Health Care for Veterans would be integrated into mainstream care.
Summary. Abolishing the mandates means that coverage levels and price would be actuarially determined in the market place. Equal tax credits for insurance and help in setting up health savings accounts ensure fairness and widespread accessibility. The overall free market model will guarantee both low cost and the greatest possible degree of flexibility, innovation and quality of care.
The U.S. spends almost 18% of GDP on healthcare costs, double what any other developed county spends. There are many reasons for our excessive healthcare spending. For example:
As illustrated in the above chart, many medical procedures are far more expensive here than in other countries.
Profit levels in the healthcare industry are often very high, for example: 16.4% for pharmaceuticals, health-care information 9.4%, home healthcare firms 8.5%, medical labs 8.2% and generic drug makers 6.5%.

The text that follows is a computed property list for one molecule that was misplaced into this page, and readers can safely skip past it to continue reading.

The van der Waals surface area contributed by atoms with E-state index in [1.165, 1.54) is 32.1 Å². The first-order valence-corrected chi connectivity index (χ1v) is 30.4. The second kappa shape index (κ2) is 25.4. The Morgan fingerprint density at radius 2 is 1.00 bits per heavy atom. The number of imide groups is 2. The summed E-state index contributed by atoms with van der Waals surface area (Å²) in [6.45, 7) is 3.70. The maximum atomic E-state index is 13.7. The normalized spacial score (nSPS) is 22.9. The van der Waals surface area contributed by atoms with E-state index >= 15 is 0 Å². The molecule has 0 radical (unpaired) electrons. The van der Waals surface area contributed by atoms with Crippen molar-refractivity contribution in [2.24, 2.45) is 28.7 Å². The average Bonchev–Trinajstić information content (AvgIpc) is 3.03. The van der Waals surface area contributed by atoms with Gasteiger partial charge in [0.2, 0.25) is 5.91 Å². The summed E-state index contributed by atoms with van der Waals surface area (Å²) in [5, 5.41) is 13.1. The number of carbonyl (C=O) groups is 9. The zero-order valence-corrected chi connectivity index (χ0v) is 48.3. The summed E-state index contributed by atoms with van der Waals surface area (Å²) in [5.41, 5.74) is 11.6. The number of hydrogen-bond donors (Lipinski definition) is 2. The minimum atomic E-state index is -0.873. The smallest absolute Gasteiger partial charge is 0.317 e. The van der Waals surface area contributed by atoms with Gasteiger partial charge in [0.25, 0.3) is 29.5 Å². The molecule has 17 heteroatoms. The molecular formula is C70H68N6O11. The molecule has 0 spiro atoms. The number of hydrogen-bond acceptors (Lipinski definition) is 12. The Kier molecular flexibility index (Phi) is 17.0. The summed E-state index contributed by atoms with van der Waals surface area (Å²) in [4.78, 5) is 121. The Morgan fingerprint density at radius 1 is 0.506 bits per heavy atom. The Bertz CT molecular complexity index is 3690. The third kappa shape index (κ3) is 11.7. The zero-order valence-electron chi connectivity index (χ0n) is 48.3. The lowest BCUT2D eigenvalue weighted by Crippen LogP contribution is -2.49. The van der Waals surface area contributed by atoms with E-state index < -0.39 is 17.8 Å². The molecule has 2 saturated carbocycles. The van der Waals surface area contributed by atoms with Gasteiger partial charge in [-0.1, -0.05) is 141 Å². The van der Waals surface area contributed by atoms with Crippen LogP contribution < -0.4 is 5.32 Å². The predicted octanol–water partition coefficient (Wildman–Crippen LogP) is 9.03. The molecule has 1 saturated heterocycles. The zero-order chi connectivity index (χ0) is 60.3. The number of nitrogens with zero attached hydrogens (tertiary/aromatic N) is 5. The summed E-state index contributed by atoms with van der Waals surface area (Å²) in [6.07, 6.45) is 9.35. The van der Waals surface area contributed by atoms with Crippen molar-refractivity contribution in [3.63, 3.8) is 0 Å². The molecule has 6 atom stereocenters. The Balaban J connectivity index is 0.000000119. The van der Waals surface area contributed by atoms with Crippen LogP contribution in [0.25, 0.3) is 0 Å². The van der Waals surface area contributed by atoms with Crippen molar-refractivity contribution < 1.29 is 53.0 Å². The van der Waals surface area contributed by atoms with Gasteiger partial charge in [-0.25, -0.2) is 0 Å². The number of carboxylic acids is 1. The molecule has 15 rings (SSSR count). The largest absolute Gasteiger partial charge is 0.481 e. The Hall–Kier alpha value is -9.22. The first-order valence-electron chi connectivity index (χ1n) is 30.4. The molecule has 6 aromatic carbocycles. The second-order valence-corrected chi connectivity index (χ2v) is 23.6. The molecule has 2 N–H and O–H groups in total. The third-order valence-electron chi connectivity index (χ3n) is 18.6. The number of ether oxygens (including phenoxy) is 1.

Health insurers, on the contrary, have a very low profit margin, (2.2% in 2009), and so can hardly be blamed for the high cost of healthcare.
The Affordable Care Act greatly expands access to healthcare but does very little to control costs. The Manhattan Institute’s Avik Roy has outlined a plan, “Transcending Obamacare: A Patient Centered Plan for Near-Universal Coverage and Permanent Solvency” which would reform Obamacare by making it more like two very successful and low cost consumer-driven plans, those in Switzerland and Singapore.